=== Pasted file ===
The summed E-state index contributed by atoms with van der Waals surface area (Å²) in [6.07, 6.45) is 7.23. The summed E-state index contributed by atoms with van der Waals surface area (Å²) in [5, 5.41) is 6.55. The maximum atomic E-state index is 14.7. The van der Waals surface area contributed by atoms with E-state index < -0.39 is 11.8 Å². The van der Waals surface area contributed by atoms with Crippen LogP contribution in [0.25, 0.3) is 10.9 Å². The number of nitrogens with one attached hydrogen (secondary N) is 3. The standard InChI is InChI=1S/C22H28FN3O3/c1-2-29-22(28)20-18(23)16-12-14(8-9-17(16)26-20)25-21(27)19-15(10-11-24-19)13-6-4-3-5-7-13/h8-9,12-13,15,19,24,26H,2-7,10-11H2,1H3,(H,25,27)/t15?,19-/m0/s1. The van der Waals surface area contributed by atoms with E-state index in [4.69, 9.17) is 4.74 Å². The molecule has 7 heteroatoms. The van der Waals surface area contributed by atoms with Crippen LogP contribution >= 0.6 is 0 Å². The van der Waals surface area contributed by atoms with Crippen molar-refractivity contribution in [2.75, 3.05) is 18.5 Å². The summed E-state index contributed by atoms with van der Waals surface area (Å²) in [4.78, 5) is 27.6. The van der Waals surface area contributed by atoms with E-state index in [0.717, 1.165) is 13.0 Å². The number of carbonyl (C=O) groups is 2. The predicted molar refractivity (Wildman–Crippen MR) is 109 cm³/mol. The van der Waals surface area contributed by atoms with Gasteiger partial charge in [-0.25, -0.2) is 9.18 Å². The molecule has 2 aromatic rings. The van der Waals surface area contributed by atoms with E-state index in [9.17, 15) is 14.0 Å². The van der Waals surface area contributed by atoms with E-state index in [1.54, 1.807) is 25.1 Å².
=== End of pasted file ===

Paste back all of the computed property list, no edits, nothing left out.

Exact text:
The summed E-state index contributed by atoms with van der Waals surface area (Å²) in [6.07, 6.45) is 7.23. The summed E-state index contributed by atoms with van der Waals surface area (Å²) in [5, 5.41) is 6.55. The maximum atomic E-state index is 14.7. The van der Waals surface area contributed by atoms with E-state index < -0.39 is 11.8 Å². The van der Waals surface area contributed by atoms with Crippen LogP contribution in [0.25, 0.3) is 10.9 Å². The number of nitrogens with one attached hydrogen (secondary N) is 3. The standard InChI is InChI=1S/C22H28FN3O3/c1-2-29-22(28)20-18(23)16-12-14(8-9-17(16)26-20)25-21(27)19-15(10-11-24-19)13-6-4-3-5-7-13/h8-9,12-13,15,19,24,26H,2-7,10-11H2,1H3,(H,25,27)/t15?,19-/m0/s1. The van der Waals surface area contributed by atoms with E-state index in [4.69, 9.17) is 4.74 Å². The molecule has 7 heteroatoms. The van der Waals surface area contributed by atoms with Crippen LogP contribution >= 0.6 is 0 Å². The van der Waals surface area contributed by atoms with Crippen molar-refractivity contribution in [2.75, 3.05) is 18.5 Å². The summed E-state index contributed by atoms with van der Waals surface area (Å²) in [4.78, 5) is 27.6. The van der Waals surface area contributed by atoms with E-state index in [0.717, 1.165) is 13.0 Å². The number of carbonyl (C=O) groups is 2. The predicted molar refractivity (Wildman–Crippen MR) is 109 cm³/mol. The van der Waals surface area contributed by atoms with Gasteiger partial charge in [-0.25, -0.2) is 9.18 Å². The molecule has 2 aromatic rings. The van der Waals surface area contributed by atoms with E-state index in [9.17, 15) is 14.0 Å². The van der Waals surface area contributed by atoms with E-state index in [1.54, 1.807) is 25.1 Å².